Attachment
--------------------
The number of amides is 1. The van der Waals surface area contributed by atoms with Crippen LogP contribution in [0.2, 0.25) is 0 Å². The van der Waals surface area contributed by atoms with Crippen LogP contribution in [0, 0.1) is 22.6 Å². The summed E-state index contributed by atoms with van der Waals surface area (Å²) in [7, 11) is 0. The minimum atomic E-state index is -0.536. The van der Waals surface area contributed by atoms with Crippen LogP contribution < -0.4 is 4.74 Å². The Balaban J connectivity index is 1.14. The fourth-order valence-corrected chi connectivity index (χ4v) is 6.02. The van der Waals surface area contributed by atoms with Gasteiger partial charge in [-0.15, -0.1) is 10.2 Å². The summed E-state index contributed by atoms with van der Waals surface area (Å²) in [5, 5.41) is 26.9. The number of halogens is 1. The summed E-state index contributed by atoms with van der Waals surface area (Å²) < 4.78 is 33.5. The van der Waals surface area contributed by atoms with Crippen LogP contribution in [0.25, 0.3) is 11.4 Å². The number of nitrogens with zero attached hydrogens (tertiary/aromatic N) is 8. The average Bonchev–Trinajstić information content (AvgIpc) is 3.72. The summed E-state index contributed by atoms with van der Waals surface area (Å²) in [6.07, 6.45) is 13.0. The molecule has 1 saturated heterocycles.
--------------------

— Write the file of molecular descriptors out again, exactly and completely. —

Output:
The number of amides is 1. The van der Waals surface area contributed by atoms with Crippen LogP contribution in [0.2, 0.25) is 0 Å². The van der Waals surface area contributed by atoms with Crippen LogP contribution in [0, 0.1) is 22.6 Å². The summed E-state index contributed by atoms with van der Waals surface area (Å²) in [7, 11) is 0. The minimum atomic E-state index is -0.536. The van der Waals surface area contributed by atoms with Crippen LogP contribution < -0.4 is 4.74 Å². The Balaban J connectivity index is 1.14. The fourth-order valence-corrected chi connectivity index (χ4v) is 6.02. The van der Waals surface area contributed by atoms with Gasteiger partial charge in [-0.15, -0.1) is 10.2 Å². The summed E-state index contributed by atoms with van der Waals surface area (Å²) in [5, 5.41) is 26.9. The number of halogens is 1. The summed E-state index contributed by atoms with van der Waals surface area (Å²) < 4.78 is 33.5. The van der Waals surface area contributed by atoms with Crippen LogP contribution in [0.25, 0.3) is 11.4 Å². The number of nitrogens with zero attached hydrogens (tertiary/aromatic N) is 8. The average Bonchev–Trinajstić information content (AvgIpc) is 3.72. The summed E-state index contributed by atoms with van der Waals surface area (Å²) in [6.07, 6.45) is 13.0. The molecule has 1 saturated heterocycles.